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liver disease

Is liver disease in cystic fibrosis a biliary or thrombotic disorder?
Thank you for this interesting question.

Liver disease indeed occurs in CF patients. In the mildest and most frequent form there are only liver test abnormalities of the blood sample, with no symptoms and no burden for the patients (10-35% of the patients). The worst and most rare form of CF liver disease slowly evolves into cirrhosis (liver scarring) (in 5-15% of patients).

Liver disease can be classified as biliary liver disease (the main problem is in the bile ducts) or thrombotic liver disease (the main problem is in the blood vessels).

The current theory about the origin of liver disease in CF is complex, and many questions are still unanswered. In patients with CF, there is a reduced function of the CFTR protein, a chloride channel. CFTR is expressed in the bile ducts and assures the transport of water and chloride into the bile. That way, it makes the bile more fluid. When the CFTR chloride channel is not working, the bile is not fluid enough, and only slowly flows to the gall bladder. This can lead to liver damage and liver scarring. The liver disease in CF is thus in part a biliary disorder.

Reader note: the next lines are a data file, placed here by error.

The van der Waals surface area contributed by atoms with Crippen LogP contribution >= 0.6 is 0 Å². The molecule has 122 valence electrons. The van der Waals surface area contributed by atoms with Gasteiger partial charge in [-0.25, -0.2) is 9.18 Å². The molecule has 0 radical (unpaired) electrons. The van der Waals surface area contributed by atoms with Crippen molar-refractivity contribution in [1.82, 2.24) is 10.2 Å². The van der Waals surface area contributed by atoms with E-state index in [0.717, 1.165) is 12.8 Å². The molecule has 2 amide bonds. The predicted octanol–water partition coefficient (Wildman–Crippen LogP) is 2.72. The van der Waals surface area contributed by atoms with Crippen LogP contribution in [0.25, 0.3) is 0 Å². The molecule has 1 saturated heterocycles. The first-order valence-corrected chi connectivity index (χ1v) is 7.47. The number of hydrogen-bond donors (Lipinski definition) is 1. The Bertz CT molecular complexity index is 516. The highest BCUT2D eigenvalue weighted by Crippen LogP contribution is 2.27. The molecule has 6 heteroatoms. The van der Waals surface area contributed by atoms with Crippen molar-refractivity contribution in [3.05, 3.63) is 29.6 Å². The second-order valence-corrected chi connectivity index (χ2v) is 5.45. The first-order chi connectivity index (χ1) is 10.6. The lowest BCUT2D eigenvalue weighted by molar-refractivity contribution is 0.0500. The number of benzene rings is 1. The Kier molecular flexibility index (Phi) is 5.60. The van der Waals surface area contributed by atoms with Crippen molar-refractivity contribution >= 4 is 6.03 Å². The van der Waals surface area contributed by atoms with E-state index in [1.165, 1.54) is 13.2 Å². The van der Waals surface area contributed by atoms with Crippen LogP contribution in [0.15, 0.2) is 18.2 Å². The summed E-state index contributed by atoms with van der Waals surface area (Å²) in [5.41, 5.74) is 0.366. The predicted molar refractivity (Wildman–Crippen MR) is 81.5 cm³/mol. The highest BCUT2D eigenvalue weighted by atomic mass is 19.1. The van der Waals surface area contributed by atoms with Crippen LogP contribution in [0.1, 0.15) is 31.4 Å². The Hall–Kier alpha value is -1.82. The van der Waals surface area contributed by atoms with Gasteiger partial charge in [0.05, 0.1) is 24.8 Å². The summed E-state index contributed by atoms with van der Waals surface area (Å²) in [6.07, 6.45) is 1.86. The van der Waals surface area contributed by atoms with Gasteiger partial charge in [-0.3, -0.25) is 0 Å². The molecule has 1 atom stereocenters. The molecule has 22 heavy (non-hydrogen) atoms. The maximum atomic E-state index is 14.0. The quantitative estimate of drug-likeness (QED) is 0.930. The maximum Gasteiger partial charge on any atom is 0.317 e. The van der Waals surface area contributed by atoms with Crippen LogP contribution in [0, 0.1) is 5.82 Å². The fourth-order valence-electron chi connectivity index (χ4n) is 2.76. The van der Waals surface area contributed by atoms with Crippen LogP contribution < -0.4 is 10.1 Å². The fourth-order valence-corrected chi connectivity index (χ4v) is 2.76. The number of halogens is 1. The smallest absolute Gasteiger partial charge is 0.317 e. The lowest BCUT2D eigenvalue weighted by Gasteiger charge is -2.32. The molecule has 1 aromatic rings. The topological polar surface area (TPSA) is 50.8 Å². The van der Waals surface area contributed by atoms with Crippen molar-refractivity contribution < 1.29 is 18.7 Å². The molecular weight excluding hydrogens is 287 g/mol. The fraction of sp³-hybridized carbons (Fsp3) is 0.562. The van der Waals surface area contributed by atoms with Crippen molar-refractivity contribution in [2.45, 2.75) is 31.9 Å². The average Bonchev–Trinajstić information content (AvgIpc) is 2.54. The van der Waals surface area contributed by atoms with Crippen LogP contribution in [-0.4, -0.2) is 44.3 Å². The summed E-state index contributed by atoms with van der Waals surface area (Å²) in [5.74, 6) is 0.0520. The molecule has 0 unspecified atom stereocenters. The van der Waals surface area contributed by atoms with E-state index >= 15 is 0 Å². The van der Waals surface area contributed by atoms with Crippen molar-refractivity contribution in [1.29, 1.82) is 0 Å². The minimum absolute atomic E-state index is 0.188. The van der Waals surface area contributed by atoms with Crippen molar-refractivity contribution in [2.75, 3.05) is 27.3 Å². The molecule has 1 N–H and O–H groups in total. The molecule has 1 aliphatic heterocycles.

But when we look at the symptoms of liver disease in patients with CF, it is not clear that the bile ducts play the most important role. With biliary liver disease there are often complaints of itching and jaundice (yellowing of the skin and eyes). These symptoms are rare in CF liver disease which behaves more as a thrombotic condition with early onset of 'portal hypertension'. A scarred liver can then lead to varicose veins in the esophagus, with a risk of severe esophageal bleeding. This risk of bleeding can be reduced by medication (beta-blockers), by removing or injecting the varicose veins during a gastroscopy or by the diversion of the hepatic circulation (the so called porto-systemic shunt). In case of portal hypertension the spleen is often enlarged. This implies a decrease in platelets (the spleen breaks them down).

Additionally, recent research at the University of Leuven has shown that if we study the livers of patients with CF under the microscope, we often see damaged blood vessels in the liver. Those are often clogged or they even disappeared. This may explain the portal hypertension. However it is still unclear why the blood vessels in the liver are affected and why some CF patients have liver damage where as others do not, although they have the same defect in the chloride transport. Improved understanding could lead to better treatment.

At present CF liver disease can only partially be treated: with a water-soluble bile acid (ursodeoxycholic acid) that makes the bile more fluid, and most likely retards the evolution to severe liver disease. Further treatment of the liver disease consists of optimizing the nutritional status, detecting and treating the complications. Luckily the need for liver transplant is rare.

Dr. P. Witters